Frank Gomez vs Aaron Cerda, courtesy of swfight.com
The Jackson’s MMA Series touches down for the ninth time on Saturday, September 8th in its new home: Tingley Coliseum. As usual, the card is comprised of members of the world-famous Jackson/Winkeljohn MMA squad taking on challengers who come from all over the Southwest, including El Paso, Las Cruces, Phoenix, Socorro, Colorado, as well as from other gyms in Albuquerque. In fact, the card’s main event was scheduled to be a cross-town showdown between Jackson’s product Frank Gomez and Mikey Lovato of Lovato Total Fitness in Albuquerque.
At Friday’s packed press conference at the Hotel Albuquerque, promoter Ricky Kottenstette announced that Lovato had sustained a knee injury the day before, and was being replaced in the main event by Aaron Cerda, from Tye, Tx.
It’s worth noting that Kottenstette was able to orchestrate this last minute switch because he had taken the precaution of arranging Cerda as a possible last-minute substitute, should one of his main event fighters get injured. Cerda had already been medically cleared and knew there was a possibility he’d be asked to compete.
I bring this up because the Jackson’s academy, as well as Jackson’s fighter Jon Jones, were recently blamed by UFC President Dana White for the collapse of UFC 151, a fight card that was scheduled to take place September 1st in Las Vegas, NV. You can read about the sordid details here, but suffice it to say White said some fairly not nice things about Jackson’s trainer Greg Jackson and UFC Light Heavyweight Champ Jon Jones.
So it jumps out at me that unlike UFC president Dana White, Jackson’s MMA Series GM Kottenstette had a plan B. There was no drama, no blame-gaming, and the show will go on.
Lovato Total Fitness will still be represented in the friendly cross-town rivalry, as Lynae Lovato takes on Emily Kagan of Jackson’s, who will be making her pro debut.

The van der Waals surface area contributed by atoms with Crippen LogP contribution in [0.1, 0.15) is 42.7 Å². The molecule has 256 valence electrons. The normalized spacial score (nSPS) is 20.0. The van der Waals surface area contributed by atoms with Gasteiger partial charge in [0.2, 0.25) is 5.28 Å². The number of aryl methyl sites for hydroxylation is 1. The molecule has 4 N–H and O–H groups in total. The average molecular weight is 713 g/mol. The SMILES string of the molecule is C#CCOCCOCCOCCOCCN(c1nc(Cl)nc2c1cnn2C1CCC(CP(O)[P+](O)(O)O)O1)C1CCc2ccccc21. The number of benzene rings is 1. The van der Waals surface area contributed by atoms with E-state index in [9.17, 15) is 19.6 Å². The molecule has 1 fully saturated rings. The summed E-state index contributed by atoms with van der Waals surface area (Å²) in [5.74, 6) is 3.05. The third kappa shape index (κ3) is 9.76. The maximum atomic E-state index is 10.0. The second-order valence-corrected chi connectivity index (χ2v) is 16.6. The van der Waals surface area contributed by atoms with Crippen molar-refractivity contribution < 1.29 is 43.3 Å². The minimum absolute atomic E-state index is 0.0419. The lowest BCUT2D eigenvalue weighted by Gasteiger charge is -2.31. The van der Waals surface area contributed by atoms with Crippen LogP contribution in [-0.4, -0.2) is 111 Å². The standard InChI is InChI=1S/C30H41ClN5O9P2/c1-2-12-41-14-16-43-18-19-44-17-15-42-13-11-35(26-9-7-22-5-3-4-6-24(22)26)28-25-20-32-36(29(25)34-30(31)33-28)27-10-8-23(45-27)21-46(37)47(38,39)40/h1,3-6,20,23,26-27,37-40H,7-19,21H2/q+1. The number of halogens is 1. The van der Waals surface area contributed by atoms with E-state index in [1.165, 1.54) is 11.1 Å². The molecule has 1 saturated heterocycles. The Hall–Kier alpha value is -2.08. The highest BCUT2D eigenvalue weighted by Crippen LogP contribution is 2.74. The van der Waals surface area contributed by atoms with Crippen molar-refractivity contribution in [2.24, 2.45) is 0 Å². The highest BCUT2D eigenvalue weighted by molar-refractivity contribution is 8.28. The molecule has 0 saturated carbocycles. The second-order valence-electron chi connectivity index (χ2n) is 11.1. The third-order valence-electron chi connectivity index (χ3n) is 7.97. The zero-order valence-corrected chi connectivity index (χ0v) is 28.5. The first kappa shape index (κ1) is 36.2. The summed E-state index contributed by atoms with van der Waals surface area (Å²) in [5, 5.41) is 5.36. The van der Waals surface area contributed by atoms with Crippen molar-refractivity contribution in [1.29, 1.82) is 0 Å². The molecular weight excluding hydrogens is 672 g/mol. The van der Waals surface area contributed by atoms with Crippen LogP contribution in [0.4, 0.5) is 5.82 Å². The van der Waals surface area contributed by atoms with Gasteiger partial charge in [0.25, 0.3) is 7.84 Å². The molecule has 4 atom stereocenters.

The co-main event features rising Jackson’s star Hunter Tucker taking on Nate Patterson of 3 Crosses BJJ in Las Cruces. Patterson may have something to prove after getting one-punch knocked out at a pool party in April of this year, in a story that made national news. Tucker, we assume, will be out to re-test Patterson’s chin, as well as end a three-fight losing streak that Jackson’s fighters have against Patterson.
Also on the card, Eric Dodson, the younger, larger brother of UFC star John Dodson will be making his amateur debut, as a bantamweight. Another fight to watch, also on the amateur card, is Ricky Esquibel of Jackson’s taking on Chris Brewer of Longfellow MMA in Monte Vista, CO. I saw Esquibel’s debut amateur fight last October, and was impressed.
The fun starts at 7 pm on Saturday, September 8, at Tingley Coliseum. Tickets start at $20, and are available at holdmyticket
Who's says revenge isn't sweet? Holly Holm got some much need retribution in a unanimous-decision victory over Anne Sophie Mathis on Saturday night at the Route 66 Casino. In December, the pair fought a back-and-forth affair that saw Mathis getting the better of Holm with a seventh-round knockout. In the rematch, Holm used a strategy to outbox Mathis instead of engaging in a brawl to avoid getting knocked out. The gameplan may have not been the most crowd pleasing but it got the job done and impressed the judges to earn the 97-93, 96-94, 99-91 victory. Now the debate begins over what move Holm will make next. Along with being an accomplished boxer, she's also had success with mixed martial arts. Despite women's MMA being relatively new, the sport has already made some popular stars and Holm could be next if she makes the full transition. But in the meantime, Mathis will most likely request a rematch away from Albuquerque and in her home country of France. For now, Holm looks to enjoy some time off, but whatever decision Holm makes, the Burque boxing fans will be watching very closely.
LeBron and the Heat took a 2-1 lead over OKC on Sunday night.